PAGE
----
The U.S. military will scale down the annual exercise over human rights concerns, but won’t cancel it.
By Prashanth Parameswaran
June 13, 2015
On June 12, media outlets reported that the United States had decided this week to go ahead with preparations for Cobra Gold 2016 — the Asia-Pacific’s largest annual multinational military exercise — despite lingering rights concerns.
According to the Associated Press, senior State Department official Scot Marciel told a congressional hearing on June 11 that the Obama administration would move forward with Cobra Gold 2016 but that the exercise would be scaled down again because of the political situation in Thailand, where a military junta continues to rule after seizing power in a coup last May.
The report publicly confirms what many had already expected. The decision is essentially the same as the one Washington made last October when it chose to go ahead with a scaled down version of Cobra Gold 2015. As I have written previously, this course allows the administration to signal its disapproval with the rights situation in post-coup Thailand while preserving an engagement that is a crucial part of not only the U.S.-Thai relationship, but U.S.-Asia policy as well (See: “US-Thailand Relations and Cobra Gold 2015”). Though Cobra Gold began as a bilateral drill between the United States and Thailand, it has grown to involve some 30 countries including Japan and China.
The administration appears to have made the call this year far earlier than it did in 2014. That will be a point not lost on those involved in planning the exercises, which takes longer than most appreciate. Last year, the administration deliberated for so long that some worried it may have been too late to even hold the exercise in February as scheduled even if a decision was eventually made to proceed.
Indecisiveness was already beginning to affect the necessary planning that would go into Cobra Gold 2016 this year. In April, the U.S. embassy in Bangkok confirmed that the Concept Development Working Group, the committee which plans the exercises, had delayed its initial planning meeting scheduled to take place from March 24-26 in Hawaii. At the time, embassy spokeswoman Melissa Sweeney had to clarify that while the meeting was delayed, no decision had been made about whether to hold the exercise or not. On the Thai side, officials were waiting for Washington to make up its mind but expecting preparations – including a summer meeting in Thailand – to be held as usual. Now that a decision has been made, such balancing acts will no longer be necessary.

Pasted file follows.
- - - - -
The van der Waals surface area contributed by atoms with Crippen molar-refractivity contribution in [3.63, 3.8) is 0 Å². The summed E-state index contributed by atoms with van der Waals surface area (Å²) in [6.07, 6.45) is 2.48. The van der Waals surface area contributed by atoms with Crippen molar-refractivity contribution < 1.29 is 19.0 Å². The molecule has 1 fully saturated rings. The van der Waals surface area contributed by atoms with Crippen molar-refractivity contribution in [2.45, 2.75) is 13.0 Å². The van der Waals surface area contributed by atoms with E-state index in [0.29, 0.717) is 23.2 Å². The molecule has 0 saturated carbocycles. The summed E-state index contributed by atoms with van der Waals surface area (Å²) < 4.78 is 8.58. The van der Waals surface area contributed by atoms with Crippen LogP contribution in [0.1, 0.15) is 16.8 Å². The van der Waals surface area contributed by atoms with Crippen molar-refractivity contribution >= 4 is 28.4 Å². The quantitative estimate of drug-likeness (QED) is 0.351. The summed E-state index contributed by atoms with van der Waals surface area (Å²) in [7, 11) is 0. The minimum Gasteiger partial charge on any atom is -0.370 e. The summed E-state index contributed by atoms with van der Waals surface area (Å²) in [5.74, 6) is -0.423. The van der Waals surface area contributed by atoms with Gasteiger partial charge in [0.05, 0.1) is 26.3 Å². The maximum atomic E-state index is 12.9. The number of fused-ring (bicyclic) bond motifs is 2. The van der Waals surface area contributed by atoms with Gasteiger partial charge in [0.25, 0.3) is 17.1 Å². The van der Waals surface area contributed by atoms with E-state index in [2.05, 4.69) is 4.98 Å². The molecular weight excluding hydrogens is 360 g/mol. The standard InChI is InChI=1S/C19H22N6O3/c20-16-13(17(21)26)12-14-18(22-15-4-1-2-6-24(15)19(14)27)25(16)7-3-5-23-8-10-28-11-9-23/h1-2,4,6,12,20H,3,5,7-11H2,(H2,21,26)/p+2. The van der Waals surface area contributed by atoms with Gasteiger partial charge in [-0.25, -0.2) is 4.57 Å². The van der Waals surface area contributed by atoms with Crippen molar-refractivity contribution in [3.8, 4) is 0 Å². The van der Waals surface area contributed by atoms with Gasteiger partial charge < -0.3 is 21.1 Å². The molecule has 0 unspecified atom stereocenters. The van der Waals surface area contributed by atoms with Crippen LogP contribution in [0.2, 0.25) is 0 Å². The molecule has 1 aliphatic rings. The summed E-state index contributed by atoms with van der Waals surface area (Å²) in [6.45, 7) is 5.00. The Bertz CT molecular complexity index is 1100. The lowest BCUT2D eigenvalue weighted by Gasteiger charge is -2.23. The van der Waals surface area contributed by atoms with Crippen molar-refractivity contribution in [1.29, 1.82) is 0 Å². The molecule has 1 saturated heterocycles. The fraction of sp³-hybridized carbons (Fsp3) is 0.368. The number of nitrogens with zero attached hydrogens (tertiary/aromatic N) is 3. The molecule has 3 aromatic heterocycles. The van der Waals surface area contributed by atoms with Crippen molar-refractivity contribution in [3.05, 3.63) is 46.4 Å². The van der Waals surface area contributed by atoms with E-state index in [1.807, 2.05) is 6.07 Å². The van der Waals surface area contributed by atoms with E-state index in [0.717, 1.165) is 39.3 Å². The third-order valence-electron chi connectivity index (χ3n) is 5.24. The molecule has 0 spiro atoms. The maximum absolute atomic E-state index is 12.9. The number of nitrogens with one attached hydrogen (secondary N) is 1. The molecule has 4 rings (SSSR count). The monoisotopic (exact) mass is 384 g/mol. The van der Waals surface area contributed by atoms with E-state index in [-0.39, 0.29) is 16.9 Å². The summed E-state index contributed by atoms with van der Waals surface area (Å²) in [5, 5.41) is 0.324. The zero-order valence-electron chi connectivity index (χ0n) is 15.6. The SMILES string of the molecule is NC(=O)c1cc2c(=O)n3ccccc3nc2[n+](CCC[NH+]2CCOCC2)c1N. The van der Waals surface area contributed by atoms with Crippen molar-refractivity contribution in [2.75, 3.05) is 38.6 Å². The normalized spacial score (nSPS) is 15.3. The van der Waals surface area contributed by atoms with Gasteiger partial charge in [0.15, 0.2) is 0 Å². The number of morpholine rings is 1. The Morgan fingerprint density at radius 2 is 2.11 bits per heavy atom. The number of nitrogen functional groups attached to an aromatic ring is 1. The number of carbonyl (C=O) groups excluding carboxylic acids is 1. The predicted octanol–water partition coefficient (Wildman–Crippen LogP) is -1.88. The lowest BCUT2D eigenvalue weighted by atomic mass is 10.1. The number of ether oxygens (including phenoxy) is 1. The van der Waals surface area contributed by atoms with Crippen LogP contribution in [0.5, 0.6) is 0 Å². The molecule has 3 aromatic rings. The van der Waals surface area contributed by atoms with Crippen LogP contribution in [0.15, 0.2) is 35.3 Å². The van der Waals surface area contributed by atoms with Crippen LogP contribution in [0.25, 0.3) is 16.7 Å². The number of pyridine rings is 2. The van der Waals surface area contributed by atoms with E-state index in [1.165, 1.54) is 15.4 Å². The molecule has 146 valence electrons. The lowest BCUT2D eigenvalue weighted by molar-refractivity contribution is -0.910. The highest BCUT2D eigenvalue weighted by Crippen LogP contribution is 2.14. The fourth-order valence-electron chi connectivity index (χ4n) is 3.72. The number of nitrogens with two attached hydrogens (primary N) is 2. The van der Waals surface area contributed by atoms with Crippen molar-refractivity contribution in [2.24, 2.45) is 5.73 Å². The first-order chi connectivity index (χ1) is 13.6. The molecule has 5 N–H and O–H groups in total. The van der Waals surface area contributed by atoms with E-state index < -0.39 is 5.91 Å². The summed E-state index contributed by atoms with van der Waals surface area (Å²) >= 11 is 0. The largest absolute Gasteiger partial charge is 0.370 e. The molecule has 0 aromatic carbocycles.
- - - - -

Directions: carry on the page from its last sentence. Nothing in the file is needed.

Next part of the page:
Important details, however, still remain undisclosed. Those familiar with the planning of such exercises know that ‘scaling down’ has to be translated into specifics – whether it is the number of U.S. troops participating or what the various components of the exercise will involve. For instance, last year’s ‘scaled down’ Cobra Gold meant that the number of U.S. troops was reduced to just 3,600 and a large-scale, live-fire exercise associated with amphibious landing was canceled. It is unclear whether the scaling down will play out in the same way and occur to the same degree for Cobra Gold 2016. Thailand’s reaction to this will also be interesting to watch. As I noted in a previous piece, the ruling junta struggled with how to explain the ‘scaling down’ last year since it got to the heart of the legitimacy of its rule.
Of course, much of this will be determined depending on the state of U.S.-Thai relations more generally. The run-up to last year’s Cobra Gold was especially messy because ties had deteriorated during the weeks leading up to it, with top U.S. envoy for East Asia Daniel Russel’s public rebuke of the ruling junta in a January 26 speech provoking a fierce backlash. Since then, both sides have tried to improve the relationship. Thailand charged its newly appointed ambassador Pisan Manawapat in February with quickly mending ties in Washington, while the Obama administration nominated a new U.S. ambassador to Thailand in April following a six month vacancy for the post (See: “US Nominates New Envoy to Thailand Amid Strained Ties”).
But ties will also be a function of how the situation evolves in Thailand. As it is, things aren’t looking all that good. Elections, which were supposed to be held late last year, have now been postponed again till at least September 2016 (See: “When Will Thailand Hold Its Election?”). Martial law has been lifted, but many of the security provisions included in the interim constitution contain similar restrictions on civil liberties. The environment in Thailand is far from one that would allow for the “inclusive political process” that U.S. officials continue to call for. And yet, things could also get much worse in the coming months, with discontent among rival political factions once again spilling into the streets and further setbacks to democracy.
In a prepared joint statement for the congressional hearing, Marciel and his two U.S. government colleagues expressed hope that Thailand would continue to be a crucial partner for the United States in Asia if it creates democratic institutions of governance and reconciles competing political factions. At least for now though, that remains a big if.